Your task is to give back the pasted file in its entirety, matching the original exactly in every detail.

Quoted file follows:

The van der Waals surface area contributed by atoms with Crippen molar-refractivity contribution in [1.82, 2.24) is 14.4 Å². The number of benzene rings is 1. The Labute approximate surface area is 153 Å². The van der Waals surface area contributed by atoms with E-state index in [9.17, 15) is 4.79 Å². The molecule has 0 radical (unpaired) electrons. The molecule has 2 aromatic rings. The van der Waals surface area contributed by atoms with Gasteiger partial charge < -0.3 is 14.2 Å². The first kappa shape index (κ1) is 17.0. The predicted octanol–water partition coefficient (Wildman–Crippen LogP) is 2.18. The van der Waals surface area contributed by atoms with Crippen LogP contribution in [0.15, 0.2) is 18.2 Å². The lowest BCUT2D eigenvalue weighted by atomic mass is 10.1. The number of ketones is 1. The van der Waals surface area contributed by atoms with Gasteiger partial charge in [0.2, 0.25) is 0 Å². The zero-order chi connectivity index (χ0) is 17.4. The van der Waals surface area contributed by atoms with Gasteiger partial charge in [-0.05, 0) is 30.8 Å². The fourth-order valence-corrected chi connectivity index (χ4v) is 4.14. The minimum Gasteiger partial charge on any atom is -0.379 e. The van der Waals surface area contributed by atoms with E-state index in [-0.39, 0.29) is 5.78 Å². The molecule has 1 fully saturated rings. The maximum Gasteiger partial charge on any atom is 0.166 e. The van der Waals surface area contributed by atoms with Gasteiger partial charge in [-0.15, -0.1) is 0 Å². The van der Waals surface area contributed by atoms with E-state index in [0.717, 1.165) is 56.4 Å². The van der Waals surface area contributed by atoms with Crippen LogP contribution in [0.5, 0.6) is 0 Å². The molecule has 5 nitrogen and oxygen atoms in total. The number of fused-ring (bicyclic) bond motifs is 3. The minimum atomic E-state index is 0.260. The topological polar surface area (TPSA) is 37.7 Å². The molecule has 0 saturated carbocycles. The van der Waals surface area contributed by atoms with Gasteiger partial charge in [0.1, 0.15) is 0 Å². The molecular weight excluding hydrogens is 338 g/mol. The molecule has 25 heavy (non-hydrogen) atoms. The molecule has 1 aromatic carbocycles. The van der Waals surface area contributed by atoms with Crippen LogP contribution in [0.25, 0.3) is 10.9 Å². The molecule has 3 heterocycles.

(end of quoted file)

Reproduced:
The van der Waals surface area contributed by atoms with Crippen molar-refractivity contribution in [1.82, 2.24) is 14.4 Å². The number of benzene rings is 1. The Labute approximate surface area is 153 Å². The van der Waals surface area contributed by atoms with E-state index in [9.17, 15) is 4.79 Å². The molecule has 0 radical (unpaired) electrons. The molecule has 2 aromatic rings. The van der Waals surface area contributed by atoms with Gasteiger partial charge < -0.3 is 14.2 Å². The first kappa shape index (κ1) is 17.0. The predicted octanol–water partition coefficient (Wildman–Crippen LogP) is 2.18. The van der Waals surface area contributed by atoms with Crippen LogP contribution in [0.15, 0.2) is 18.2 Å². The lowest BCUT2D eigenvalue weighted by atomic mass is 10.1. The number of ketones is 1. The van der Waals surface area contributed by atoms with Gasteiger partial charge in [0.2, 0.25) is 0 Å². The zero-order chi connectivity index (χ0) is 17.4. The van der Waals surface area contributed by atoms with Gasteiger partial charge in [-0.05, 0) is 30.8 Å². The fourth-order valence-corrected chi connectivity index (χ4v) is 4.14. The minimum Gasteiger partial charge on any atom is -0.379 e. The van der Waals surface area contributed by atoms with E-state index in [-0.39, 0.29) is 5.78 Å². The molecule has 1 fully saturated rings. The maximum Gasteiger partial charge on any atom is 0.166 e. The van der Waals surface area contributed by atoms with Gasteiger partial charge in [-0.15, -0.1) is 0 Å². The van der Waals surface area contributed by atoms with E-state index in [0.717, 1.165) is 56.4 Å². The van der Waals surface area contributed by atoms with Crippen LogP contribution in [0.5, 0.6) is 0 Å². The molecule has 5 nitrogen and oxygen atoms in total. The number of fused-ring (bicyclic) bond motifs is 3. The minimum atomic E-state index is 0.260. The topological polar surface area (TPSA) is 37.7 Å². The molecule has 0 saturated carbocycles. The van der Waals surface area contributed by atoms with Gasteiger partial charge in [0.1, 0.15) is 0 Å². The molecular weight excluding hydrogens is 338 g/mol. The molecule has 25 heavy (non-hydrogen) atoms. The molecule has 1 aromatic carbocycles. The van der Waals surface area contributed by atoms with Crippen LogP contribution in [0.25, 0.3) is 10.9 Å². The molecule has 3 heterocycles.